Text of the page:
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The Carpet People Paperback – Import, 1993
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From School Library Journal
Grade 5-8-Imagine a vast continent right below your feet. Terry Pratchett's The Carpet People takes listeners to a world filled with emperors, kings, and hardworking folk. Best known for his fantasy series Discworld, Pratchett has rewritten his first book, published when he was 17. In this thoroughly British import, the domain of The Carpet People is bordered by places such as "Wainscot" to "Hearthland." The minuscule "true human beings" who live in the carpet must contend with power hungry Muols overtaking the kingdoms that abound among the carpet fibers. Another constant concern is Fray, a whirlwind of destruction that sounds a lot like someone vacuuming. An amusing cast of characters is led by brothers, Glurk and Sbibril. They are leaders of the Munrungs clan and are looking for new homes after an attack by Fray. This fantasy has lots of encounters with danger and intervals with strangers who have mysterious powers. Richard Mitchley does an outstanding job of imbuing each of the characters with a vivid persona, a difficult task since there are so many characters. This audiobook is attractively and durably packaged in a vinyl book style case with information about both the book and the narrator. The cassettes are clearly marked, and there are listener prompts when each side ends. Though the long list of characters and places make The Carpet People more challenging in an audio format, it will fit very comfortably in both school and public libraries collections.
Barbara Wysocki, Cora J. Belden Library, Rocky Hill, CT
Copyright 1999 Reed Business Information, Inc. --This text refers to the Hardcover edition.
"For readers who are attracted to epic but not quite ready for the weightiness of Tolkien, this is a perfect entree; for those who have loved or will love Pratchett, it's simply a must read." * Bulletin of the Center for Children's Books * "Only a writer with a masterstroke of imagination could place an entire empire of goodies and baddies within the fronds of a carpet" * Daily Mail * "The perfect starting place for young readers . . . seasoned Pratchett fans will just revel in his wit, his subversion of tropes and his sense of humanity." * Kirkus * "A unique piece of high fantasy . . . Now very witty and politically aware in its revised version with the new ending" * Vector * "The story is inventive in its carefully worked-out central conceit, often very funny, and dotted with some genuinely scary bits." * Publishers Weekly * --This text refers to the Hardcover edition.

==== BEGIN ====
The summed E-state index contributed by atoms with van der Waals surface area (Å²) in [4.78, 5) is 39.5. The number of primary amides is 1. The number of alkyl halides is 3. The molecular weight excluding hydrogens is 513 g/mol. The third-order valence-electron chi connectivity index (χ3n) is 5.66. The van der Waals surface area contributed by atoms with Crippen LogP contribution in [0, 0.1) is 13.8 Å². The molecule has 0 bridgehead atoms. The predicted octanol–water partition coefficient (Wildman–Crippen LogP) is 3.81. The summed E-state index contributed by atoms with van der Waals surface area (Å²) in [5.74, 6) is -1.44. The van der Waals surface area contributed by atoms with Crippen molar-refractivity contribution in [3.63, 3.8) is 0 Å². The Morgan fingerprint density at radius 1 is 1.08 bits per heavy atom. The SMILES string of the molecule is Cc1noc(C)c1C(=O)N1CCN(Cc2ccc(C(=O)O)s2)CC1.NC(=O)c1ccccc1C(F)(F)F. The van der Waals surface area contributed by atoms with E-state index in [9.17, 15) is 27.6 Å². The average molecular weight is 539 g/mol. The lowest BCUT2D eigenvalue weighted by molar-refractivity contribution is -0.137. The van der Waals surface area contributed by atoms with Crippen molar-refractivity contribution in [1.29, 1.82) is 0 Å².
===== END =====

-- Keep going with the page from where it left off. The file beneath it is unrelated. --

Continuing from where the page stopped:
Top customer reviews
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I guess I shall have to re-read the Disc World series---it has been YEARS. Those will be a new read as I have picked up two other old books that I read over twenty years ago. I could not remember reading hardly any of it/them. Well, I am over 70 so I have an excuse.
Whatever age you are, if you want a quick, fun and original read, download this book. And be careful where you step.
I love all of Pratchett's work that I have read, with the first Discworld novel being my least favorite. I highly recommend The Carpet People to all Pratchett fans and Fantasy/fiction readers.
I really enjoyed this story. And if you're a die hard Pratchett fan like me, you'll be glad to finally find out what this book listed amount his work is finally. I totally recommend it to fantasy fans, and I hope you enjoy it as much as I did. I will be reading this again and again. Enjoy!
As an author myself, I am constantly amazed at Sir Terry's creativity in naming his characters. Unfortunately, I have yet to develop that skill.
I would recommend this book to any fan of Sir Terry. As always, I am waiting yet again, for the next book.
It isn't that it is a bad book, but it seems incomplete with quite a few hanging loose ends. The descriptions lack Pratchett's usual eclat and the story just doesn't "flow right". This could be the result of the collaboration between the youthful Pratchett and the mature one of today,
I am not even sure why it was published except that maybe he needs the money? It was an interesting experiment, but hardly a resounding success.